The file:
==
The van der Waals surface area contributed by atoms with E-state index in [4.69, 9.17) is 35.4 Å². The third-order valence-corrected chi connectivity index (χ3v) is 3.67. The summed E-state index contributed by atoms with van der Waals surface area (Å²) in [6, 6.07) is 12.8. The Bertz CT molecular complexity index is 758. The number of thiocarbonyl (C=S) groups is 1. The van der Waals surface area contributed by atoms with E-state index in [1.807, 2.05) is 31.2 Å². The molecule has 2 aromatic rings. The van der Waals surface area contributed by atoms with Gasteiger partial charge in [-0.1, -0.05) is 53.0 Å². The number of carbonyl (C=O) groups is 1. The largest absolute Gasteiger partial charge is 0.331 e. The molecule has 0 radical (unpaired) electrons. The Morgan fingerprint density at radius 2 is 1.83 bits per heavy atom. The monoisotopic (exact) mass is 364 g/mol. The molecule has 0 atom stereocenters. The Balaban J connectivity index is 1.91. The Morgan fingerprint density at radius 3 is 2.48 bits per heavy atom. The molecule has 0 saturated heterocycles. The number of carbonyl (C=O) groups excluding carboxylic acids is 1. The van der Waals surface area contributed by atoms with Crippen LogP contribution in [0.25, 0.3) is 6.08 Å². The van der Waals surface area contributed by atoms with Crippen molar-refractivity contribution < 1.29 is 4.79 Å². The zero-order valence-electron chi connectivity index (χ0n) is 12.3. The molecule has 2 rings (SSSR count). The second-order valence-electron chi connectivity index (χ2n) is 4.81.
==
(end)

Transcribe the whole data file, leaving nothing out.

The van der Waals surface area contributed by atoms with E-state index in [4.69, 9.17) is 35.4 Å². The third-order valence-corrected chi connectivity index (χ3v) is 3.67. The summed E-state index contributed by atoms with van der Waals surface area (Å²) in [6, 6.07) is 12.8. The Bertz CT molecular complexity index is 758. The number of thiocarbonyl (C=S) groups is 1. The van der Waals surface area contributed by atoms with E-state index in [1.807, 2.05) is 31.2 Å². The molecule has 2 aromatic rings. The van der Waals surface area contributed by atoms with Gasteiger partial charge in [-0.1, -0.05) is 53.0 Å². The number of carbonyl (C=O) groups is 1. The largest absolute Gasteiger partial charge is 0.331 e. The molecule has 0 radical (unpaired) electrons. The Morgan fingerprint density at radius 2 is 1.83 bits per heavy atom. The monoisotopic (exact) mass is 364 g/mol. The molecule has 0 atom stereocenters. The Balaban J connectivity index is 1.91. The Morgan fingerprint density at radius 3 is 2.48 bits per heavy atom. The molecule has 0 saturated heterocycles. The number of carbonyl (C=O) groups excluding carboxylic acids is 1. The van der Waals surface area contributed by atoms with Crippen LogP contribution in [0.25, 0.3) is 6.08 Å². The van der Waals surface area contributed by atoms with Crippen molar-refractivity contribution < 1.29 is 4.79 Å². The zero-order valence-electron chi connectivity index (χ0n) is 12.3. The molecule has 2 rings (SSSR count). The second-order valence-electron chi connectivity index (χ2n) is 4.81.